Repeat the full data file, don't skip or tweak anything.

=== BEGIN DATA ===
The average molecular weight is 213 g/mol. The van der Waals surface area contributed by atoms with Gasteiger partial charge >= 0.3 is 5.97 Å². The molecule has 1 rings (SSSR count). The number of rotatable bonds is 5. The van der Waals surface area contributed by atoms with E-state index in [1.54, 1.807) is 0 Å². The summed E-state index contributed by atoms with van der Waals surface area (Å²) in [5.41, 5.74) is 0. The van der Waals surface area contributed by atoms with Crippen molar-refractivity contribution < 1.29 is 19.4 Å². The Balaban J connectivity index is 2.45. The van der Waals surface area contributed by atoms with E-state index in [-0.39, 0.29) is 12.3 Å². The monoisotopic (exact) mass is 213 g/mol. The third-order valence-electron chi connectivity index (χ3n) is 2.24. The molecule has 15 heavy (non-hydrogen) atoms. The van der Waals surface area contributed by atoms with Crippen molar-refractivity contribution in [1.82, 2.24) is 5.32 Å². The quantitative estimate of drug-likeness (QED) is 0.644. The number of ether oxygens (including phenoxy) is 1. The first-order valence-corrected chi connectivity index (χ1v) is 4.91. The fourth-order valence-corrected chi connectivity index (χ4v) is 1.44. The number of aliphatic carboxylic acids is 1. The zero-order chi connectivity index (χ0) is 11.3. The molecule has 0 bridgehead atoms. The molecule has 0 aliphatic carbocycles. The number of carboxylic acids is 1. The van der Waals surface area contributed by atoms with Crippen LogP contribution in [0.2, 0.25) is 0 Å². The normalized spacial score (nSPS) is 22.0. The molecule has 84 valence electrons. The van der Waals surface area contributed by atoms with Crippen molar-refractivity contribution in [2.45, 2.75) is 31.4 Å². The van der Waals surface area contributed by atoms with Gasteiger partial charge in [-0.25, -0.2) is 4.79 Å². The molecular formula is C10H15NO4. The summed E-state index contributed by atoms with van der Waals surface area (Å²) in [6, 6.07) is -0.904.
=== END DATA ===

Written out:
The average molecular weight is 213 g/mol. The van der Waals surface area contributed by atoms with Gasteiger partial charge >= 0.3 is 5.97 Å². The molecule has 1 rings (SSSR count). The number of rotatable bonds is 5. The van der Waals surface area contributed by atoms with E-state index in [1.54, 1.807) is 0 Å². The summed E-state index contributed by atoms with van der Waals surface area (Å²) in [5.41, 5.74) is 0. The van der Waals surface area contributed by atoms with Crippen molar-refractivity contribution < 1.29 is 19.4 Å². The Balaban J connectivity index is 2.45. The van der Waals surface area contributed by atoms with E-state index in [-0.39, 0.29) is 12.3 Å². The monoisotopic (exact) mass is 213 g/mol. The third-order valence-electron chi connectivity index (χ3n) is 2.24. The molecule has 15 heavy (non-hydrogen) atoms. The van der Waals surface area contributed by atoms with Crippen molar-refractivity contribution in [1.82, 2.24) is 5.32 Å². The quantitative estimate of drug-likeness (QED) is 0.644. The number of ether oxygens (including phenoxy) is 1. The first-order valence-corrected chi connectivity index (χ1v) is 4.91. The fourth-order valence-corrected chi connectivity index (χ4v) is 1.44. The number of aliphatic carboxylic acids is 1. The zero-order chi connectivity index (χ0) is 11.3. The molecule has 0 bridgehead atoms. The molecule has 0 aliphatic carbocycles. The number of carboxylic acids is 1. The van der Waals surface area contributed by atoms with Crippen LogP contribution in [0.2, 0.25) is 0 Å². The normalized spacial score (nSPS) is 22.0. The molecule has 84 valence electrons. The van der Waals surface area contributed by atoms with Crippen molar-refractivity contribution in [2.45, 2.75) is 31.4 Å². The van der Waals surface area contributed by atoms with Gasteiger partial charge in [-0.25, -0.2) is 4.79 Å². The molecular formula is C10H15NO4. The summed E-state index contributed by atoms with van der Waals surface area (Å²) in [6, 6.07) is -0.904.